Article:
On those most recent tours, Dylan had turned towards singing standards from the Great American Songbook with his performance and delivery both surprising and confounding critics alike. However, in his most recent shows before the pandemic struck, Dylan had returned to more familiar territory and his vocals have been stronger than for some considerable time. A real renaissance indeed which has been further enhanced by his critically acclaimed album, Rough And Rowdy Ways, in 2020 including the magnificent Murder Most Foul which, through its extended form, provides a litany of his own cultural reference points.
If I am asked about my favourite songs or albums, those are questions that I can never answer as it will be different on any given day or week. Dylan has written songs for almost every mood and occasion and they have all evolved over time. Specific songs can take on a new meaning to me for no apparent reason and what’s not to like about that.
Looking back and thinking about what the real Dylan is like, I would always point towards the Scorsese documentary and interview that was released in 2005 as No Direction Home. I have always considered that this provided the most candid and personal view of Bob Dylan the man as well as the artist than anything else he has been involved in. It clearly demonstrated how Dylan never considered himself to be a protest singer, more someone who just got wrapped up in various movements, largely through his close association with Joan Baez in those early years who was most definitely a protest singer, by writing songs which merely documented current times and issues. Furthermore, he could never really understand the obsessive fervour which certain fans would direct towards him and his work and that need to dissect every single word to find those hidden meanings. I totally get that too.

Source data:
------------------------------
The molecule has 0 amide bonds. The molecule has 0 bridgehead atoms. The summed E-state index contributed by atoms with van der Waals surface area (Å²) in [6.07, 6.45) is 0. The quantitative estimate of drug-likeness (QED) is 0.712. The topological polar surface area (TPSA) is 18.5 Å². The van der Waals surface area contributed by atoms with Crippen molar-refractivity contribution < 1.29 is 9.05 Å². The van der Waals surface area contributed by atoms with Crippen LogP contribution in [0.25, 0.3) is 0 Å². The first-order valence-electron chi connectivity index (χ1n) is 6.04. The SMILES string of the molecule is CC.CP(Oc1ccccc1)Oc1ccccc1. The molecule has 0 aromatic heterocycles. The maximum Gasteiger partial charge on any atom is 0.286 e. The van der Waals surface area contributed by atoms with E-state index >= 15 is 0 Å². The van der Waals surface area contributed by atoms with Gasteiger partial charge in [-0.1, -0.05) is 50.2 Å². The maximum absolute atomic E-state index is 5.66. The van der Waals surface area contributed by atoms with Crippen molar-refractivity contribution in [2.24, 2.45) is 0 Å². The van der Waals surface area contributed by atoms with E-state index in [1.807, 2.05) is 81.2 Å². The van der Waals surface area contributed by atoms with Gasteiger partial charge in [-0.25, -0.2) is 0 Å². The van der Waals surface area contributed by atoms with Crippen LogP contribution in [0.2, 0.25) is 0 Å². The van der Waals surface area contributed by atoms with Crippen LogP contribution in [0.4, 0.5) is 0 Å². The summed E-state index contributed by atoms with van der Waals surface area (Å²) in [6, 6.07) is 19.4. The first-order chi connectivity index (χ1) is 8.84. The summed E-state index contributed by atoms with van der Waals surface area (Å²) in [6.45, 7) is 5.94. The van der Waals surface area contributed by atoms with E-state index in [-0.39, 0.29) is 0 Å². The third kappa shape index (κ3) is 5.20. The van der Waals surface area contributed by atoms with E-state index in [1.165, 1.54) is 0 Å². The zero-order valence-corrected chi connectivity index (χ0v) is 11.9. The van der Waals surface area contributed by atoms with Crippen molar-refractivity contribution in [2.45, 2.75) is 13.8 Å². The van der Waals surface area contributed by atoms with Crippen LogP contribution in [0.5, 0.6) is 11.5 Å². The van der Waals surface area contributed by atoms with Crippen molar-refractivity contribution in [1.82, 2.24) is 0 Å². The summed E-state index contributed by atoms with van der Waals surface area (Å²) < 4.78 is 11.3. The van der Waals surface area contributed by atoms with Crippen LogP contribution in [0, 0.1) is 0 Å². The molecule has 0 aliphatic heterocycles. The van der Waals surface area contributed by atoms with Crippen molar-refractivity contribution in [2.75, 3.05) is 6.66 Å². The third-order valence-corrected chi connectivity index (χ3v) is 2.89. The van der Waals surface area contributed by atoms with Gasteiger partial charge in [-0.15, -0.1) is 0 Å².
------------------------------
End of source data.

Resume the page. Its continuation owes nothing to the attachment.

Bob Dylan, the man from Duluth, Minnesota, has now been a significant figure in pop culture for the best part of 60 years and is one of the most influential songwriters of the 20th century having sold over 100 million records. Through his songs, this well-read musical scholar has chronicled social and political issues so eloquently, with numerous songs becoming anthems for civil rights and anti-war movements. He has also received numerous Grammy, Academy, and Golden Globe awards, as well as the Presidential Medal of Freedom and the Nobel Prize for Literature in 2016. Dylan has also published numerous books and paintings.
I really cannot imagine a world without Dylan. But then again, his iconic status and musical legacy is so entrenched in popular culture that I do not believe that day will ever happen. His huge body of outstanding songwriting will provide a strong reference point for many generations to come. In the meantime, let’s just continue to enjoy this legend in his own lifetime and look forward to the re-ignition of the Never Ending Tour. Thanks for everything Bob and Happy Birthday!
All words and pics by Ian Corbridge. You can find more of his writing at his author profile.